‘We got a real gut punch from it:’ Scientist recalls deadly Mount St. Helens eruption

May 18, 2024, 8:44 AM | Updated: 9:55 am

Image: On May 17, 1980, Carolyn Driedger examines a piece of measuring equipment at Coldwater2, the...

On May 17, 1980, Carolyn Driedger examines a piece of measuring equipment at Coldwater2, the spot near Timberline parking lot where the USGS was monitoring the expanding bulge on Mount St. Helens (visible in the background); the mountain erupted the next morning, killing 57 people. (Photo provided to KIRO Newsradio by Mindy Brugman courtesy of Carolyn Driedger)

(Photo provided to KIRO Newsradio by Mindy Brugman courtesy of Carolyn Driedger)

This weekend will mark the 44th anniversary of the May 18, 1980 eruption of Mount St. Helens, a profound event for anyone who remembers it or who has read the stories, and seen the photos and video.

For this year’s observance, KIRO Newsradio caught up with a retired longtime employee of the Cascades Volcano Observatory who shared her memories of the event, the impact it had on her life and career, as well as some thoughts about being prepared for future eruptions of Washington and Oregon’s iconic peaks.

Carolyn Driedger is Scientist Emerita of the United States Geological Survey’s (USGS) Cascades Volcano Observatory in Vancouver, Washington. She retired in 2023 after serving as the outreach coordinator from the time that position was created in the 1990s.

Driedger grew up in Pennsylvania and went to work as a young scientist for the USGS studying glaciers in 1978. By March 1980 when a minor eruption signaled that Mount St. Helens was wide awake after more than a century of slumber, it was clear that most USGS staff in this area were going to be involved with the volcano in one way or another.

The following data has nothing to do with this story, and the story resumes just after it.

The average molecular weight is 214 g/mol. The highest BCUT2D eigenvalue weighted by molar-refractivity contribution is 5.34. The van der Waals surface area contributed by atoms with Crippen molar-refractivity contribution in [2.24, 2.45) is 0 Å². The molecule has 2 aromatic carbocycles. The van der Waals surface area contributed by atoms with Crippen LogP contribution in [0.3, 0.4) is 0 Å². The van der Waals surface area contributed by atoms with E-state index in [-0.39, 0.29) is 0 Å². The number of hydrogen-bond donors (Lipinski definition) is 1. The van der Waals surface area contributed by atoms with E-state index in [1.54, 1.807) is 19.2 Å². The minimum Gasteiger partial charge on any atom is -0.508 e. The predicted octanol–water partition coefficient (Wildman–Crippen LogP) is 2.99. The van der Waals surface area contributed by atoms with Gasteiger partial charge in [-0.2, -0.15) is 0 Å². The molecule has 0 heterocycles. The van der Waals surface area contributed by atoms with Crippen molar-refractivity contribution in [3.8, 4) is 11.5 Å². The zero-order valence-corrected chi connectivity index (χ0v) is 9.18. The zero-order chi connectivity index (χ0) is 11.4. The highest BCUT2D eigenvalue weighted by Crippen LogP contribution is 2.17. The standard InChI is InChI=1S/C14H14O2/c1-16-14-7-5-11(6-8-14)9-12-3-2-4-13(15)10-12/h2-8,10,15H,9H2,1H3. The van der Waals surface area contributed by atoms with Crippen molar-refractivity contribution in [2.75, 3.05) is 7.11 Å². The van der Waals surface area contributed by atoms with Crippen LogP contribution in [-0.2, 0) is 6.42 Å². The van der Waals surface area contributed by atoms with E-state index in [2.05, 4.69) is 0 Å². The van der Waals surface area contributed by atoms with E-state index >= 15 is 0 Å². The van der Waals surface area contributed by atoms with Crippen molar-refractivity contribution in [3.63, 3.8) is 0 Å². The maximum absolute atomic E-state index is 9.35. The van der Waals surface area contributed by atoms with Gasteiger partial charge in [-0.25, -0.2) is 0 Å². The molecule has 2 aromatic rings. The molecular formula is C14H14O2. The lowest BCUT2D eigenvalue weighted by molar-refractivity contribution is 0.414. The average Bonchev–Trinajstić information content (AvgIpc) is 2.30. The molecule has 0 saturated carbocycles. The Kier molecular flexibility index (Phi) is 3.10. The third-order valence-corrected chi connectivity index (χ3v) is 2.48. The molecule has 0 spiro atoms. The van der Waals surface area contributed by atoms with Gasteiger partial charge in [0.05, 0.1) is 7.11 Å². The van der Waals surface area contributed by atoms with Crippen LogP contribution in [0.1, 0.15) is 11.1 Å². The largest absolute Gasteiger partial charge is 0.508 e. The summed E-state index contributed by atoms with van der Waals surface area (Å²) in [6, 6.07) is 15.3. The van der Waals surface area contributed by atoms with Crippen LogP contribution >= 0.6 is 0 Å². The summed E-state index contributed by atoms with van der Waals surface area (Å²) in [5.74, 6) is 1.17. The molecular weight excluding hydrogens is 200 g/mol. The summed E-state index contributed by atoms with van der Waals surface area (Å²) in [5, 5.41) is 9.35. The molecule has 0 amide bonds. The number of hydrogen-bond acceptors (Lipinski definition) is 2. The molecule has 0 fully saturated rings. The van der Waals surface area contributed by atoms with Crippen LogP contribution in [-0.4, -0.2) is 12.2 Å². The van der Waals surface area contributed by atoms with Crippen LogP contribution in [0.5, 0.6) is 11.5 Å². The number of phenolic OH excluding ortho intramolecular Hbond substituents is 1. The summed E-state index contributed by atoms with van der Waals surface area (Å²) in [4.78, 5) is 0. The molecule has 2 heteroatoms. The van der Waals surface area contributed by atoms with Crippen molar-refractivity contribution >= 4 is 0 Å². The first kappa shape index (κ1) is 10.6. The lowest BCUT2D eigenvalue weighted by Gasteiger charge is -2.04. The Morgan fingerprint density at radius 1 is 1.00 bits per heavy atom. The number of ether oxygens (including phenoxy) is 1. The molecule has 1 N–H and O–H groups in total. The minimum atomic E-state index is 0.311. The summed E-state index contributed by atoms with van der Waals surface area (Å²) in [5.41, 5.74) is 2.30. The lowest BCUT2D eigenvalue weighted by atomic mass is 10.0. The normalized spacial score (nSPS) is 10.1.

A friend and colleague named Mindy Brugman was studying Shoestring Glacier, which was located on the east side of Mount St. Helens. Brugman invited Driedger to make a trip to Mount St. Helens one Saturday afternoon in the spring of 1980. They left Tacoma in a government car around noon and drove toward the mountain. They successfully got past the checkpoints keeping most people out of the area immediately around the volcano, and then headed to a place north of the peak called Timberline parking lot.

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Timberline was near there where the USGS had set up equipment to measure the rapidly growing bulge on the north side of Mount St. Helens, where pressure from within the earth was literally changing the contours of the landscape by the hour.

Planning a trip north

The date of Driedger and Brugman’s field trip? It was Saturday, May 17, 1980.

“It was pretty intimidating to be at the Timberline parking lot the afternoon on May 17,” Driedger told KIRO Newsradio, “and (be) thinking, ‘Gosh, if that slid, it would probably come down right on top of us. Okay, that’s interesting, in a very intellectual sense.'”